Thursday, August 29, 2019

About Bulletin

This monthly bulletin is produced by the Tanzania Fisheries Research Institute (TAFIRI). The bulletin provides monthly satellite based on general oceanographic observations of the Tanzanian ocean waters. The issue focuses on remote sensing are sea surface temperature, chlorophyll-a concentration and an overview of ocean productivity in Tanzanian ocean waters

Importance of Fisheries in Tanzania
The fisheries industry is a major source of income and a key component of the livelihoods of Tanzania coastal communities. Also, fish proteins are essential for food security and nutrition throughout Tanzania.  However, all these benefits are threatened by unsustainable utilization of fish resources due to illegal, unregulated and unreported fishing, coupled with increasing sea surface temperature as a result of global climate change, which will affect the chlorophyll concentration of the ocean water hence it affects the biological production in the ocean.
Satellite measurement of SST is made by sensing the ocean radiation, which indicates the temperature of the top millimeter of the ocean surface. Monitoring of SST is an essential contributor to climate studies and climate change monitoring, including EL Niño/La Niña cycles, through its strong influence on wind and ocean currents pattern, or rainfall distribution and intensity.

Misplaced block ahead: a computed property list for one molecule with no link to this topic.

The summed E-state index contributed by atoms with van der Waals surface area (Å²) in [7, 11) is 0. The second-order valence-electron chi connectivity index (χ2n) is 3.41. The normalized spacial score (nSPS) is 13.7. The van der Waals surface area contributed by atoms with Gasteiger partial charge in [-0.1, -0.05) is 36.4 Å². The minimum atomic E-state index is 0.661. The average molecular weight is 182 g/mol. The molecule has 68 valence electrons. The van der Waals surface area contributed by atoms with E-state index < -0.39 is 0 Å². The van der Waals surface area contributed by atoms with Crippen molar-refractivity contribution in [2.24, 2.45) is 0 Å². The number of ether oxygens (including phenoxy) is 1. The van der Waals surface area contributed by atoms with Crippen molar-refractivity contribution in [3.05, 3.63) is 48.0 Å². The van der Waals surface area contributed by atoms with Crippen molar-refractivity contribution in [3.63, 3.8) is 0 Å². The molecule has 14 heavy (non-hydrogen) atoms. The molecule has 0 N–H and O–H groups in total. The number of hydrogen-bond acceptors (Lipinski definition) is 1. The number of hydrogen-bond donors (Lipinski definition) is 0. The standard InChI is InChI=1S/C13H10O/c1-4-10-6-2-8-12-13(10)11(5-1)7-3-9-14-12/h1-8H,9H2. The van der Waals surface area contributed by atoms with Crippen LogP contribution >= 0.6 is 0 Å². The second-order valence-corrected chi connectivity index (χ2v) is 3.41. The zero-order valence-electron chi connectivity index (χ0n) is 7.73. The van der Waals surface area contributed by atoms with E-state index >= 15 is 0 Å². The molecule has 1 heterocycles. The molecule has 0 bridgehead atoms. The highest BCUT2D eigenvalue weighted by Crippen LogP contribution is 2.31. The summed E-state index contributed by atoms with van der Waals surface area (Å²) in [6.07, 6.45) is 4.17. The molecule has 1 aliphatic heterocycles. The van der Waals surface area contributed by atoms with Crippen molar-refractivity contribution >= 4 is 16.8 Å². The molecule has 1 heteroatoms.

1.1  Sea Surface Temperature (SST)
Sea surface temperature (SST) is the temperature of the top millimeter of the ocean’s surface. SST reflects the storage of thermal energy in the upper mixed layer of the oceans. The SST maps/graphs display the temperature variation during the period of the particular month. Warmer colors such as yellows and reds represent higher temperatures, while cooler ones such as green and blue represent lower temperatures.
1.2 Sea Surface Temperature Climatology (SST Climatology): Means a long term average temperatures of that month for several years/periods. 
1.3 Sea Surface Temperature Anomaly (SST Anomaly):   Is the difference between the observed SST and the reference value or long-term average climatological SST, these anomalies are calculated on a monthly basis. SST anomaly maps/graphs compare temperatures in a given month to the long-term average temperature of that month. Sea surface temperature anomalies have practical applications to fisheries and coastal waters management, including coral reef monitoring and prediction of red tides or other harmful algal blooms.
A positive anomaly indicates that the observed temperature was warmer than the reference value, while a negative anomaly indicates that the observed temperature was cooler than the reference value. Figure 4 below shows the SST Anomaly of Tanzanian ocean waters for August 2016.

Nutrients, such as nitrogen and phosphorous, are not directly measurable with satellite observations. However, satellites can measure chlorophyll concentration from phytoplankton in the sea. As plankton form, the base of the marine food chain, the plankton levels in an area indicate the health of the fish stock. 
2.1  Chlorophyll-a